In middle America, and even Los Angeles, cheese is abundant. Not in the same way that it is in the Adelaide Central Market, where brie and camembert vie for attention with vintage cheddars and stilton, but in the way where thick yellow slabs dominate all other ingredients.
So when arriving off the plane in San Francisco, we had diminished hopes for a culinary culture that would rival Adelaide or Melbourne.
Yet San Fran was a surprise. Its main attractions – the fascinating Alcatraz, and the almost mandatory bike ride across the stunning Golden Gate Bridge – more than live up to expectations, despite hordes of tourists.
Stepping into the main street, beautiful heritage buildings and vintage trams give the city a charisma more like to what you’d expect in New York or Europe.
And the food is diverse and delicious. Like Australia, SF benefits from a multi-cultural heritage. China Town is a must visit, while the city’s Italian and Mexican migrants add spice to the mix of restaurants.
So here’s the must-try food hot spots in San Francisco.
We know that the Central Market is special, and that South Australians are a bit spoiled by our farmers’ markets, so it’s always fascinating to see how other cities do it. At the Ferry Building along the Harbour is a small fresh food market, and on Tuesday, Thursday and Saturday mornings, the local farmers and chefs come together to create a full market. You will find unpasteurised cheese, local brussels sprouts (as trendy as kale in SF), and mouth-watering sandwiches, burgers and seafood from local restaurants. As far as markets compare, Adelaide’s still wins for scale and variety, but this one is well-worth the visit.
If, like me, you have been ruined by Bar 9 and other Adelaide coffee specialists, you won’t be able to stomach a bad espresso. So head straight to a Blue Bottle café. They’ll even accept your pretentious three-quarter latte order without a single eyebrow raise.
In the US, a great burger is not difficult to find; even a dodgy-looking diner in the middle of nowhere can produce a burger, fries and milkshake to rival some of the most hip burger joints in South Australia.
In San Fran (or LA), checking out an In and Out Burger has become obligatory for Aussie travellers. If you want something a little more upmarket, check out Fog City. The revamped diner makes a classic American cheeseburger with a few twists.
SF’s harbour has an ample supply of glamorous restaurants lining the water’s edge. They are the kind of high-end places you see in movies, where fish swim in floor-to-ceiling tanks, and tech companies are bought and sold over freshly shucked oysters and Chablis.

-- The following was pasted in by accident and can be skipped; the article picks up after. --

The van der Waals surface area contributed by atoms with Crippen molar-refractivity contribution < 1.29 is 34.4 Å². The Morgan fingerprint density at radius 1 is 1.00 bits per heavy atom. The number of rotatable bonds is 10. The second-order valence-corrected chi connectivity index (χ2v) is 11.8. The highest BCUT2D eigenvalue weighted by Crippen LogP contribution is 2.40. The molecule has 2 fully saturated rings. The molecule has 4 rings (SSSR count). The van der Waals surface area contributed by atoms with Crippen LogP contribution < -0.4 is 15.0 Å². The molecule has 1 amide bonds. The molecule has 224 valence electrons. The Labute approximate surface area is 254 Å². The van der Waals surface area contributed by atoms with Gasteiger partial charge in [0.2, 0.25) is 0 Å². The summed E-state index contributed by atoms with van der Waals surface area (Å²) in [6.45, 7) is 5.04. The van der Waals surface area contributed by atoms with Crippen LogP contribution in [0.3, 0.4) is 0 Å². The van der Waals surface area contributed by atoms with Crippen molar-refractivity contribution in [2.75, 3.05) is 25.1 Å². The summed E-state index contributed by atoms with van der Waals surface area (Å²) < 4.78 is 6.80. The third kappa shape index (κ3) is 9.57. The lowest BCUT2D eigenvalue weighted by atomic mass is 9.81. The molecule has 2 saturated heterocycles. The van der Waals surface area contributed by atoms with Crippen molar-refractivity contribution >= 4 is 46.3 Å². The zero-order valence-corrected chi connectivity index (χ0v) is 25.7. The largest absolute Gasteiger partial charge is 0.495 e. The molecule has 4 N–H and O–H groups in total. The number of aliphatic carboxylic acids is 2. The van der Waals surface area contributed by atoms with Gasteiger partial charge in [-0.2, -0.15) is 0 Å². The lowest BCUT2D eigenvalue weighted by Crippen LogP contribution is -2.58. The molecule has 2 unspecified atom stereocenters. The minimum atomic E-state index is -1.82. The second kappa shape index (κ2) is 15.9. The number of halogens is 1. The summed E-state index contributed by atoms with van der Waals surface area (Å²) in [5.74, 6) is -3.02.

We chose the Waterbar, which has the above-mentioned fish tanks and gorgeous views of the Bay Bridge, with a menu that changes depending on what fish is available. The meal was exceptional: oysters, buttery soft scallops, fresh fish from nearby waters and incredible desserts. Plus, the sommelier really knows his stuff – he’s even visited the Barossa.
Waterbar is the kind of restaurant where you splash out and feel like it was worth every penny.
I’d never heard of Cioppino, an Italian-American fish stew which originated from San Francisco, and opted to try it rather than the city’s other famous dish, clam chowder. As we were reliably formed by the internet, the best can be found at Sotto Mare, a small, authentic-looking place in North Beach.
The stew arrives in a giant silver pot – a fragrant and thick tomato-based soup with shellfish, prawns and fish, served simply with bread. It’s warm, comforting and delicious.
SF’s Chinatown is the oldest neighbourhood of its kind in America. A walk through it brings sensation overload – grocers, fish mongers, butchers, restaurants and clothing stores of every kind spill out into the street. The Golden Gate Bakery is famous for its egg tarts.
We went upmarket for lunch, venturing slightly out of Chinatown to Hakkasan. The menu was at once mouth-watering and overwhelming, so we picked a short banquet lunch and left the rest to the staff – a decision we didn’t regret. The highlight was deep-fried dumplings that were light, crispy and delicate.
A fun fact – Americans love happy hours. In San Francisco, a city where the average annual income is more than $US25,000 above the nationwide average, seeking out bargains is almost essential.
Located in the financial district, Tropisueño was filled with suits and conference-goers when we headed there on a Thursday afternoon. We were drawn by the promise of $5 margaritas and weren’t disappointed. You get free chips and nachos, and the guacamole, tacos and ceviche are all (by Australian standards) very cheap.
And make sure you don’t miss happy-hour oysters. At 9pm you’d pay $4-5 a pop, and far more for a glass of wine, but between 4pm and 6pm you’ll be happy slurping down these freshly shucked delicacies for $1-2 each.
Located in the Ferry Building on Embarcadero, The Hog Island Oyster Co is an institution. We used our last hour in the city (conveniently timed to coincide with happy hour) to sit, take in the water and the Bay Bridge, drink a Napa Valley Chardonnay and eat dozen oysters – no thick slices of cheese in sight.
A number of airlines offer flights from Australia (ex-Sydney) to San Francisco via Los Angeles; South Australian travellers can also fly from Adelaide via Dubai with Emirates, or via Singapore with Singapore Airlines. Qantas announced yesterday that it will be introducing direct flights from Sydney to San Francisco six days a week from December under a new deal with American Airlines.
The author was a guest of Waterbar, Hakkasan, Hotel Zephyr and San Francisco Travel.